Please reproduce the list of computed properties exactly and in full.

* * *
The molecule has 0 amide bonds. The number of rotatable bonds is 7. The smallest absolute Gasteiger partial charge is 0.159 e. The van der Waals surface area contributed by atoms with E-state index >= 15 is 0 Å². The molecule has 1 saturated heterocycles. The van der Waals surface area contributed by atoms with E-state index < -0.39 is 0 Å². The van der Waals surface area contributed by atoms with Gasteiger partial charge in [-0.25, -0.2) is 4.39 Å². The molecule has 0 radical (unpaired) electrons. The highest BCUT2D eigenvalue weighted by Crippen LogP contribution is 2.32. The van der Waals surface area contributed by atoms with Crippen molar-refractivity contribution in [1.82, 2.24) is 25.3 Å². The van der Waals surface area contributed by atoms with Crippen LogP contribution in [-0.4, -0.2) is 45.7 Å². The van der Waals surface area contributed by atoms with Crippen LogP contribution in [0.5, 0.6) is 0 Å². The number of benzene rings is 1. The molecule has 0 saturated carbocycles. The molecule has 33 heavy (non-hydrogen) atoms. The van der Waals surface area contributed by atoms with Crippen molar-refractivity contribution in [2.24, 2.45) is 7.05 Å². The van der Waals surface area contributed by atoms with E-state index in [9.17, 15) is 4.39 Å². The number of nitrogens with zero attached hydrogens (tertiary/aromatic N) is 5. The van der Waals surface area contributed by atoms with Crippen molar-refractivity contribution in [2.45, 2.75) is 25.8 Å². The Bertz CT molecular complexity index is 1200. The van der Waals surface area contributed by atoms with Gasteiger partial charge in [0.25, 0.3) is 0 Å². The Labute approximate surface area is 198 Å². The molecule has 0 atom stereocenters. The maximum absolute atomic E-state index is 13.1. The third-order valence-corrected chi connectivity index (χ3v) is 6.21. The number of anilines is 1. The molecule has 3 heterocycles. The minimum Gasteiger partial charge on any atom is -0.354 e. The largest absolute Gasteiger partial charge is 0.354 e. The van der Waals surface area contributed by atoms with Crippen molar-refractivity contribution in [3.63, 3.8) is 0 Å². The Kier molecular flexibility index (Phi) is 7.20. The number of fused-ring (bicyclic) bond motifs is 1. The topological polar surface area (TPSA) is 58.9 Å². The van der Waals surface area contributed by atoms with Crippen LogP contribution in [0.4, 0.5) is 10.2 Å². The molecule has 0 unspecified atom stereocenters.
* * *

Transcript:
The molecule has 0 amide bonds. The number of rotatable bonds is 7. The smallest absolute Gasteiger partial charge is 0.159 e. The van der Waals surface area contributed by atoms with E-state index >= 15 is 0 Å². The molecule has 1 saturated heterocycles. The van der Waals surface area contributed by atoms with E-state index < -0.39 is 0 Å². The van der Waals surface area contributed by atoms with Gasteiger partial charge in [-0.25, -0.2) is 4.39 Å². The molecule has 0 radical (unpaired) electrons. The highest BCUT2D eigenvalue weighted by Crippen LogP contribution is 2.32. The van der Waals surface area contributed by atoms with Crippen molar-refractivity contribution in [1.82, 2.24) is 25.3 Å². The van der Waals surface area contributed by atoms with Crippen LogP contribution in [-0.4, -0.2) is 45.7 Å². The van der Waals surface area contributed by atoms with Crippen LogP contribution in [0.5, 0.6) is 0 Å². The number of benzene rings is 1. The molecule has 0 saturated carbocycles. The molecule has 33 heavy (non-hydrogen) atoms. The van der Waals surface area contributed by atoms with Crippen molar-refractivity contribution in [2.24, 2.45) is 7.05 Å². The van der Waals surface area contributed by atoms with E-state index in [9.17, 15) is 4.39 Å². The number of nitrogens with zero attached hydrogens (tertiary/aromatic N) is 5. The van der Waals surface area contributed by atoms with Crippen molar-refractivity contribution in [2.45, 2.75) is 25.8 Å². The Bertz CT molecular complexity index is 1200. The van der Waals surface area contributed by atoms with Gasteiger partial charge in [0.25, 0.3) is 0 Å². The Labute approximate surface area is 198 Å². The molecule has 0 atom stereocenters. The maximum absolute atomic E-state index is 13.1. The third-order valence-corrected chi connectivity index (χ3v) is 6.21. The number of anilines is 1. The molecule has 3 heterocycles. The minimum Gasteiger partial charge on any atom is -0.354 e. The largest absolute Gasteiger partial charge is 0.354 e. The van der Waals surface area contributed by atoms with Crippen molar-refractivity contribution in [3.63, 3.8) is 0 Å². The Kier molecular flexibility index (Phi) is 7.20. The number of fused-ring (bicyclic) bond motifs is 1. The topological polar surface area (TPSA) is 58.9 Å². The van der Waals surface area contributed by atoms with Crippen LogP contribution in [0.4, 0.5) is 10.2 Å². The molecule has 0 unspecified atom stereocenters.